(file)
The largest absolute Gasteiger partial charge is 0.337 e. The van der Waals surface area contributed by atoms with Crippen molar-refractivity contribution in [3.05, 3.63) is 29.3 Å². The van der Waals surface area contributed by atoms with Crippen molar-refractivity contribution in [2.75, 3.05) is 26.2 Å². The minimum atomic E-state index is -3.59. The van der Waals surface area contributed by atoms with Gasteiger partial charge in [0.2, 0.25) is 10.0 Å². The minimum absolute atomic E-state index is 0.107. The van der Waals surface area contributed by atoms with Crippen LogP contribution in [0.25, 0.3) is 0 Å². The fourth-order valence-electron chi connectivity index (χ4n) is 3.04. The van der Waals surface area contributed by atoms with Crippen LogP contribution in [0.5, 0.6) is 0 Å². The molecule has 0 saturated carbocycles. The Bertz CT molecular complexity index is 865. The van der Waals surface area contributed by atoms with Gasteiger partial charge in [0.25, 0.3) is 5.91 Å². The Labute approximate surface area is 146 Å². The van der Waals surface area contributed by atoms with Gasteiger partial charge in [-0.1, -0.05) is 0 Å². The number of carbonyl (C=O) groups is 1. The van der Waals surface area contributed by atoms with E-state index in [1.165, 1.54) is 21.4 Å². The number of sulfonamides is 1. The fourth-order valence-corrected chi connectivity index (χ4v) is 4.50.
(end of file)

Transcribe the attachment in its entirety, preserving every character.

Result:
The largest absolute Gasteiger partial charge is 0.337 e. The van der Waals surface area contributed by atoms with Crippen molar-refractivity contribution in [3.05, 3.63) is 29.3 Å². The van der Waals surface area contributed by atoms with Crippen molar-refractivity contribution in [2.75, 3.05) is 26.2 Å². The minimum atomic E-state index is -3.59. The van der Waals surface area contributed by atoms with Gasteiger partial charge in [0.2, 0.25) is 10.0 Å². The minimum absolute atomic E-state index is 0.107. The van der Waals surface area contributed by atoms with Crippen LogP contribution in [0.25, 0.3) is 0 Å². The fourth-order valence-electron chi connectivity index (χ4n) is 3.04. The van der Waals surface area contributed by atoms with Crippen LogP contribution in [0.5, 0.6) is 0 Å². The molecule has 0 saturated carbocycles. The Bertz CT molecular complexity index is 865. The van der Waals surface area contributed by atoms with Gasteiger partial charge in [0.25, 0.3) is 5.91 Å². The Labute approximate surface area is 146 Å². The van der Waals surface area contributed by atoms with Gasteiger partial charge in [-0.1, -0.05) is 0 Å². The number of carbonyl (C=O) groups is 1. The van der Waals surface area contributed by atoms with E-state index in [1.165, 1.54) is 21.4 Å². The number of sulfonamides is 1. The fourth-order valence-corrected chi connectivity index (χ4v) is 4.50.